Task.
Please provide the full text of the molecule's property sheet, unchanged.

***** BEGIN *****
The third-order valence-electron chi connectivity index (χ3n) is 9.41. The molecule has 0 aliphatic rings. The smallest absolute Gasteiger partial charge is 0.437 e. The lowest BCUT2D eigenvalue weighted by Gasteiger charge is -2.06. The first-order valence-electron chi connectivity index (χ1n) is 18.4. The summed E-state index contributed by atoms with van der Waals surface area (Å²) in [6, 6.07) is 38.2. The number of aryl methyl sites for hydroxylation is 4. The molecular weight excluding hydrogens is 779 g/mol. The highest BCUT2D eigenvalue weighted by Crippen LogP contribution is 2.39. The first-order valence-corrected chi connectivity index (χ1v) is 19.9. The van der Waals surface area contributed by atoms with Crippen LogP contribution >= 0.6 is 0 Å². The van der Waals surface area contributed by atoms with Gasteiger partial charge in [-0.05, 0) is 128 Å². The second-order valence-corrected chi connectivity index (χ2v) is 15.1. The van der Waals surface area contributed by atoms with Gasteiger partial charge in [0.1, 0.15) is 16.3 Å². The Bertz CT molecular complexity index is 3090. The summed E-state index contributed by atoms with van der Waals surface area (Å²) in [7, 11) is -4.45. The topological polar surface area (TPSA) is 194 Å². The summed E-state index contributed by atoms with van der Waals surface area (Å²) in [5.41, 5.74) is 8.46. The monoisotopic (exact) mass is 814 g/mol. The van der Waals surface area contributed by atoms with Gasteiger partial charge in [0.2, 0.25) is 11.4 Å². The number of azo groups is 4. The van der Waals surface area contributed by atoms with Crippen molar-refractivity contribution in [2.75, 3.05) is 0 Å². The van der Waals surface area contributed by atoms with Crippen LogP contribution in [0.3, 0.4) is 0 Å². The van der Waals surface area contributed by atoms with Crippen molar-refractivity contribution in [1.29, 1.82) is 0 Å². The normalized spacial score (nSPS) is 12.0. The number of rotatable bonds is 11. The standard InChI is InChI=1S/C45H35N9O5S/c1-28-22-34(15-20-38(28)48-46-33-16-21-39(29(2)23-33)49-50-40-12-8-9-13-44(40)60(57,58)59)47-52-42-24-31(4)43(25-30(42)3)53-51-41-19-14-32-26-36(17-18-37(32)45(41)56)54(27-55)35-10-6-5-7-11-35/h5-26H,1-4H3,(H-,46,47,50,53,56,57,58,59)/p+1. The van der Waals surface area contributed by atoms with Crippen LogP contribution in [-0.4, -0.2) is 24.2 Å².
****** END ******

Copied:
The third-order valence-electron chi connectivity index (χ3n) is 9.41. The molecule has 0 aliphatic rings. The smallest absolute Gasteiger partial charge is 0.437 e. The lowest BCUT2D eigenvalue weighted by Gasteiger charge is -2.06. The first-order valence-electron chi connectivity index (χ1n) is 18.4. The summed E-state index contributed by atoms with van der Waals surface area (Å²) in [6, 6.07) is 38.2. The number of aryl methyl sites for hydroxylation is 4. The molecular weight excluding hydrogens is 779 g/mol. The highest BCUT2D eigenvalue weighted by Crippen LogP contribution is 2.39. The first-order valence-corrected chi connectivity index (χ1v) is 19.9. The van der Waals surface area contributed by atoms with Crippen LogP contribution >= 0.6 is 0 Å². The van der Waals surface area contributed by atoms with Gasteiger partial charge in [-0.05, 0) is 128 Å². The second-order valence-corrected chi connectivity index (χ2v) is 15.1. The van der Waals surface area contributed by atoms with Gasteiger partial charge in [0.1, 0.15) is 16.3 Å². The Bertz CT molecular complexity index is 3090. The summed E-state index contributed by atoms with van der Waals surface area (Å²) in [7, 11) is -4.45. The topological polar surface area (TPSA) is 194 Å². The summed E-state index contributed by atoms with van der Waals surface area (Å²) in [5.41, 5.74) is 8.46. The monoisotopic (exact) mass is 814 g/mol. The van der Waals surface area contributed by atoms with Gasteiger partial charge in [0.2, 0.25) is 11.4 Å². The number of azo groups is 4. The van der Waals surface area contributed by atoms with Crippen molar-refractivity contribution in [2.75, 3.05) is 0 Å². The van der Waals surface area contributed by atoms with Crippen LogP contribution in [0.3, 0.4) is 0 Å². The van der Waals surface area contributed by atoms with Crippen molar-refractivity contribution in [1.29, 1.82) is 0 Å². The normalized spacial score (nSPS) is 12.0. The number of rotatable bonds is 11. The standard InChI is InChI=1S/C45H35N9O5S/c1-28-22-34(15-20-38(28)48-46-33-16-21-39(29(2)23-33)49-50-40-12-8-9-13-44(40)60(57,58)59)47-52-42-24-31(4)43(25-30(42)3)53-51-41-19-14-32-26-36(17-18-37(32)45(41)56)54(27-55)35-10-6-5-7-11-35/h5-26H,1-4H3,(H-,46,47,50,53,56,57,58,59)/p+1. The van der Waals surface area contributed by atoms with Crippen LogP contribution in [-0.4, -0.2) is 24.2 Å².